As another week of coronavirus quarantine continues on, late-night hosts are still figuring out how to approach this strange new world we're living in. They're all at home just like the rest of us, but are still finding creative ways to comment on the news, raise awareness for charities, and remind everyone that they really, really should be staying inside.
Coming to us via low-tech, at-home monologues, interviews, and segments, hosts are making the most of it by recruiting family members to help out with their shows (shout-out to Jimmy Fallon's kids), exploring the Hallmark Channel's line-up, and ripping into President Trump's handling of this global pandemic.
Here's a look at some of the latest late-night segments coming straight from the homes of our favorite hosts.
After a short intro with his daughters, Franny and Winnie, also known as the new Tonight Show band, Jimmy Fallon delivered a charmingly unpolished monologue, reading right off a sheet of paper while his wife continued to act as camera operator.
To follow that, the show somehow got even looser when guest, fellow late-night host, and noted "indoor kid" Trevor Noah showed up to roast Fallon about his home decor and share his opinions on people who are hoarding supplies. ("If coronavirus was zombies, no one would be acting like this," Noah pointed out.) Fallon, who is highlighting a different charity every night, and Noah also urged people to donate to No Kid Hungry.
Fallon's final guest of the night was DJ D-Nice, who chatted about his weekly Instagram Live dance parties.
Though he stopped by The Tonight Show, Noah also had his own show to host, and he spoke about Trump's refusal to use the Defense Production Act to help produce medical supplies. On the other hand, Noah commended medical TV shows for donating their props to hospitals, joking, "I'm glad that they're not giving their doctors in; those doctors are mad sexy. If you thought coronavirus made it hard to breathe before, can you imagine being treated by McDreamy?"
Jimmy Kimmel used his "minilogue" to join the chorus of celebrities scolding people for gathering in groups, and even took the liberty of looking up the Hallmark Channel's upcoming schedule as a way of enticing people to stay home "and soak the Hallmark magic in." He also addressed Trump's insistence on referring to COVID-19 as "the Chinese virus." As Kimmel noted, "The result of that is an army of imbeciles blaming people of Chinese descent for the virus."
Kimmel capped it all off by paying a visit to comedian Bill Burr, and the two were sure to remain six feet apart as they discussed how they've been handling social distancing: Kimmel remained in the car, while Burr kept a safe distance from his driveway. "I've been trying to get off the road for like 10 years," said Burr. "This is great."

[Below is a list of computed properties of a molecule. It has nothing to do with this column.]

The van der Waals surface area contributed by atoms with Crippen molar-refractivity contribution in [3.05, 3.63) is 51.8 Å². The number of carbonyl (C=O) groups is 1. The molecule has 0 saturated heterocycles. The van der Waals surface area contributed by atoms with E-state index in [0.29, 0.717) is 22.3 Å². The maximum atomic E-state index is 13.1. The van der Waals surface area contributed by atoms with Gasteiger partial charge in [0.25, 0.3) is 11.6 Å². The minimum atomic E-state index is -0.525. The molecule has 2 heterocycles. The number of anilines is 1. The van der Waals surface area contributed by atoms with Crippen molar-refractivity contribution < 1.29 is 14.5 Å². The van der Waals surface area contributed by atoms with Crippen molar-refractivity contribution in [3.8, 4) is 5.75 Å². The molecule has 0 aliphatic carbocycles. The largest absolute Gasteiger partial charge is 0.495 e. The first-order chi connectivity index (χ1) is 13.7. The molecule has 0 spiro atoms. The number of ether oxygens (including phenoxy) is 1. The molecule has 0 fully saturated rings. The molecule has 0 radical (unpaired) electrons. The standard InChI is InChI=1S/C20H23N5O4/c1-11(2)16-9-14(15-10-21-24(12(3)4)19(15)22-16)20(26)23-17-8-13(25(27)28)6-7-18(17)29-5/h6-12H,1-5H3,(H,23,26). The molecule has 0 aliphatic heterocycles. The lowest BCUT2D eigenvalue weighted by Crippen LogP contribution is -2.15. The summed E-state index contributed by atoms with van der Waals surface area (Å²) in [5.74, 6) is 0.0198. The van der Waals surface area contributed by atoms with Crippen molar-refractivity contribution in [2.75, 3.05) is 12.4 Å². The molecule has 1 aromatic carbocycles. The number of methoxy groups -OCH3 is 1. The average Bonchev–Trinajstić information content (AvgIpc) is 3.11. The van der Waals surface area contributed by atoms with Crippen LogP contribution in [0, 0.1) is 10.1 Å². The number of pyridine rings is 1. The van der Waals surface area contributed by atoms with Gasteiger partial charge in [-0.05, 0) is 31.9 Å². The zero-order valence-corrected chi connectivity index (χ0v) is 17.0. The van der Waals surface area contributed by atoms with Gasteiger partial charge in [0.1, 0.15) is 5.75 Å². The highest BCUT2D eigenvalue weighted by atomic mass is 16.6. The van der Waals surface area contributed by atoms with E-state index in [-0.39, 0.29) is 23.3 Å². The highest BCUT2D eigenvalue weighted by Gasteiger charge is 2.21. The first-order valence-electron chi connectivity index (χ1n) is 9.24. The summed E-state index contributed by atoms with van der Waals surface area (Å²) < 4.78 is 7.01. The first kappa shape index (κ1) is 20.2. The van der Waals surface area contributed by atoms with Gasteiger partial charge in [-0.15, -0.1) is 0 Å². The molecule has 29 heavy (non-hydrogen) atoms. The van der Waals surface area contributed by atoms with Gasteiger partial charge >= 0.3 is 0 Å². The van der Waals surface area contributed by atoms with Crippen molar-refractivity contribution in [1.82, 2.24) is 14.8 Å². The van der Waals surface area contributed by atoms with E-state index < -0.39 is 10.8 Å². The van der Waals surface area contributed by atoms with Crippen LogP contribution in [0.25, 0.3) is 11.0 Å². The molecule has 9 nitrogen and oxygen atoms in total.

Seth Meyers, coming to us from his hallway, dove into his signature "A Closer Look" segment and also took shots at Donald Trump. He blasted the president's failure to take the crisis seriously for weeks, and responded to a report that revealed the president recently asked Health and Human Services Secretary Alex Azar about availability of flavored vaping products. "He was more concerned about vaping than coronavirus. He is a 16-year-old high school burnout trapped in a 70-year-old retiree's body," Meyers quipped. "Our hospitals might run out of masks and ventilators, but at least Trump will make sure they have plenty of peppermint e-juice."
He also commented on Senator Rand Paul, who recently tested positive for the virus but visited the Senate pool and gym before his test results came back. "Seriously, if you think you have coronavirus you're supposed to stay home, not go to the gym," said Meyers. "Coronavirus doesn't care if you're jacked. I mean, Idris Elba got it, and look at him! If anyone's capable of knocking out coronavirus by punching it, it's Idris Elba."
Things were a little looser over in Stephen Colbert's garage, where he introduced a new segment for his at-home Late Show: "Trying to remember things that you knew how to do when you were younger and now have time for because you're stuck at home." First up? Changing a flat tire on his bicycle.
On the fifth anniversary of the Late Late Show, James Corden recorded a touching tribute to his first-ever show, which featured guest Tom Hanks. "This is the strangest, strangest time, and all we've ever wanted to do was bring some light in the dark in the corner of your room every night," he said.